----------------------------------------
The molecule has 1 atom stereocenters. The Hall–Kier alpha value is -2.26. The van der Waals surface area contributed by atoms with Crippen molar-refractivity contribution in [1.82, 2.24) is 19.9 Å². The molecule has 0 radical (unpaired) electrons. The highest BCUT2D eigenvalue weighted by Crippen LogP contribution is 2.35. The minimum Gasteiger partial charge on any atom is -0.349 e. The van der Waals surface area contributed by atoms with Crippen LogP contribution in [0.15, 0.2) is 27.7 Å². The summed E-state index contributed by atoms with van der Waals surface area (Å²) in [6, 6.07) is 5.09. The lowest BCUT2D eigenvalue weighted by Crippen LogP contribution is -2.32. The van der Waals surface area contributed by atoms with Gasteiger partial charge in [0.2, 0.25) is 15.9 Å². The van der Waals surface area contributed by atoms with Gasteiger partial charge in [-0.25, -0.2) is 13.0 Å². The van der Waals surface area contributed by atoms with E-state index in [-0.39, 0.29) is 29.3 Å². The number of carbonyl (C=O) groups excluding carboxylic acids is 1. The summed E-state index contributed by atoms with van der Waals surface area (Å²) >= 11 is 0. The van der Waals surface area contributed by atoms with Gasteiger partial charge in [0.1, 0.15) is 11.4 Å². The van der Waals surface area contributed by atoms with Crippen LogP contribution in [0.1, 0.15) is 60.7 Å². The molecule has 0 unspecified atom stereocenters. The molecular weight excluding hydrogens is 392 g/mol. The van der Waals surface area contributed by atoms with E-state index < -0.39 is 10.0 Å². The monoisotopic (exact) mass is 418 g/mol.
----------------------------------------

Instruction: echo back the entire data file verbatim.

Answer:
The molecule has 1 atom stereocenters. The Hall–Kier alpha value is -2.26. The van der Waals surface area contributed by atoms with Crippen molar-refractivity contribution in [1.82, 2.24) is 19.9 Å². The molecule has 0 radical (unpaired) electrons. The highest BCUT2D eigenvalue weighted by Crippen LogP contribution is 2.35. The minimum Gasteiger partial charge on any atom is -0.349 e. The van der Waals surface area contributed by atoms with Crippen LogP contribution in [0.15, 0.2) is 27.7 Å². The summed E-state index contributed by atoms with van der Waals surface area (Å²) in [6, 6.07) is 5.09. The lowest BCUT2D eigenvalue weighted by Crippen LogP contribution is -2.32. The van der Waals surface area contributed by atoms with Gasteiger partial charge in [0.2, 0.25) is 15.9 Å². The van der Waals surface area contributed by atoms with Gasteiger partial charge in [-0.25, -0.2) is 13.0 Å². The van der Waals surface area contributed by atoms with E-state index in [-0.39, 0.29) is 29.3 Å². The number of carbonyl (C=O) groups excluding carboxylic acids is 1. The summed E-state index contributed by atoms with van der Waals surface area (Å²) >= 11 is 0. The van der Waals surface area contributed by atoms with Gasteiger partial charge in [0.1, 0.15) is 11.4 Å². The van der Waals surface area contributed by atoms with Crippen LogP contribution in [0.1, 0.15) is 60.7 Å². The molecule has 0 unspecified atom stereocenters. The molecular weight excluding hydrogens is 392 g/mol. The van der Waals surface area contributed by atoms with E-state index < -0.39 is 10.0 Å². The monoisotopic (exact) mass is 418 g/mol.